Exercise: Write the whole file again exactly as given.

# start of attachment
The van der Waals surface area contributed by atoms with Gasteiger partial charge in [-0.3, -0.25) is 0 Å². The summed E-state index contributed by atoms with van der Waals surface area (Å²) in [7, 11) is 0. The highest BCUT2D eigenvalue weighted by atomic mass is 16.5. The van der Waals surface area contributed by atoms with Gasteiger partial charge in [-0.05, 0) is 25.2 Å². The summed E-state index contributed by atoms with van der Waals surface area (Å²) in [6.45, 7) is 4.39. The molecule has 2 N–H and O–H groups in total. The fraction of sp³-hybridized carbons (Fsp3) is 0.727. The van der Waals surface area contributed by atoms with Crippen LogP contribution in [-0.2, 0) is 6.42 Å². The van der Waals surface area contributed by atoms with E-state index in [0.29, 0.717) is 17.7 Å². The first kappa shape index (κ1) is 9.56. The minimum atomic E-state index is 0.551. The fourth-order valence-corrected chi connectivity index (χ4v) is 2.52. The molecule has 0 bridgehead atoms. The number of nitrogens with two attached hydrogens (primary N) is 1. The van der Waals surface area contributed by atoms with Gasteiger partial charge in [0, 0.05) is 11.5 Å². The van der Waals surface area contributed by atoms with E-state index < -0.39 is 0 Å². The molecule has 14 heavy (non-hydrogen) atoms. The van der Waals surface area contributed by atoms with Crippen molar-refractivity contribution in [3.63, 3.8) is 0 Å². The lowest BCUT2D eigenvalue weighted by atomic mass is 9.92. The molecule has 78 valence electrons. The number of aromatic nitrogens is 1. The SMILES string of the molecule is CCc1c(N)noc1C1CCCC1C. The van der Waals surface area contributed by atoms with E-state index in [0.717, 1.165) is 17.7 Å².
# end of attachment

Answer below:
The van der Waals surface area contributed by atoms with Gasteiger partial charge in [-0.3, -0.25) is 0 Å². The summed E-state index contributed by atoms with van der Waals surface area (Å²) in [7, 11) is 0. The highest BCUT2D eigenvalue weighted by atomic mass is 16.5. The van der Waals surface area contributed by atoms with Gasteiger partial charge in [-0.05, 0) is 25.2 Å². The summed E-state index contributed by atoms with van der Waals surface area (Å²) in [6.45, 7) is 4.39. The molecule has 2 N–H and O–H groups in total. The fraction of sp³-hybridized carbons (Fsp3) is 0.727. The van der Waals surface area contributed by atoms with Crippen LogP contribution in [-0.2, 0) is 6.42 Å². The van der Waals surface area contributed by atoms with E-state index in [0.29, 0.717) is 17.7 Å². The first kappa shape index (κ1) is 9.56. The minimum atomic E-state index is 0.551. The fourth-order valence-corrected chi connectivity index (χ4v) is 2.52. The molecule has 0 bridgehead atoms. The number of nitrogens with two attached hydrogens (primary N) is 1. The van der Waals surface area contributed by atoms with Gasteiger partial charge in [0, 0.05) is 11.5 Å². The van der Waals surface area contributed by atoms with E-state index < -0.39 is 0 Å². The molecule has 14 heavy (non-hydrogen) atoms. The van der Waals surface area contributed by atoms with Crippen molar-refractivity contribution in [3.63, 3.8) is 0 Å². The lowest BCUT2D eigenvalue weighted by atomic mass is 9.92. The molecule has 78 valence electrons. The number of aromatic nitrogens is 1. The SMILES string of the molecule is CCc1c(N)noc1C1CCCC1C. The van der Waals surface area contributed by atoms with E-state index in [0.717, 1.165) is 17.7 Å².